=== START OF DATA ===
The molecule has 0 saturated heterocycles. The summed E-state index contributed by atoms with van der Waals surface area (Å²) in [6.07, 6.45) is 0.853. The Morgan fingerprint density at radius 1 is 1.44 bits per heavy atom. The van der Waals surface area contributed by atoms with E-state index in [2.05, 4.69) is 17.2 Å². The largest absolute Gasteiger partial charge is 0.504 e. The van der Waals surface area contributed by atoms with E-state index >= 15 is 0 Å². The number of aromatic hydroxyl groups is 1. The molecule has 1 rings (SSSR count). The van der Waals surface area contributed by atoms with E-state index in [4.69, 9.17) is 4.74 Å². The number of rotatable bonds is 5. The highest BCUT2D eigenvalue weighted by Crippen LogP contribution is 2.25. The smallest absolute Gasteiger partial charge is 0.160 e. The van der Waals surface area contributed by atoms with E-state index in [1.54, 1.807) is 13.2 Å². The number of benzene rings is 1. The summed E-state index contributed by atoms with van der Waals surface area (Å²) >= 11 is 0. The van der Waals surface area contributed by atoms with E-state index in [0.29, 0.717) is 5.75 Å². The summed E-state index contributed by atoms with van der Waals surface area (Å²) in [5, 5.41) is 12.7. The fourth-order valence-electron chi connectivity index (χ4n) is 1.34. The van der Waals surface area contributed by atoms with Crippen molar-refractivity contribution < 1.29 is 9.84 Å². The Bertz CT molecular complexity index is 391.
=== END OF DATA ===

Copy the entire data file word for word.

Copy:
The molecule has 0 saturated heterocycles. The summed E-state index contributed by atoms with van der Waals surface area (Å²) in [6.07, 6.45) is 0.853. The Morgan fingerprint density at radius 1 is 1.44 bits per heavy atom. The van der Waals surface area contributed by atoms with E-state index in [2.05, 4.69) is 17.2 Å². The largest absolute Gasteiger partial charge is 0.504 e. The van der Waals surface area contributed by atoms with E-state index >= 15 is 0 Å². The number of aromatic hydroxyl groups is 1. The molecule has 1 rings (SSSR count). The van der Waals surface area contributed by atoms with E-state index in [4.69, 9.17) is 4.74 Å². The number of rotatable bonds is 5. The highest BCUT2D eigenvalue weighted by Crippen LogP contribution is 2.25. The smallest absolute Gasteiger partial charge is 0.160 e. The van der Waals surface area contributed by atoms with E-state index in [1.54, 1.807) is 13.2 Å². The number of benzene rings is 1. The summed E-state index contributed by atoms with van der Waals surface area (Å²) >= 11 is 0. The van der Waals surface area contributed by atoms with E-state index in [0.29, 0.717) is 5.75 Å². The summed E-state index contributed by atoms with van der Waals surface area (Å²) in [5, 5.41) is 12.7. The fourth-order valence-electron chi connectivity index (χ4n) is 1.34. The van der Waals surface area contributed by atoms with Crippen molar-refractivity contribution < 1.29 is 9.84 Å². The Bertz CT molecular complexity index is 391.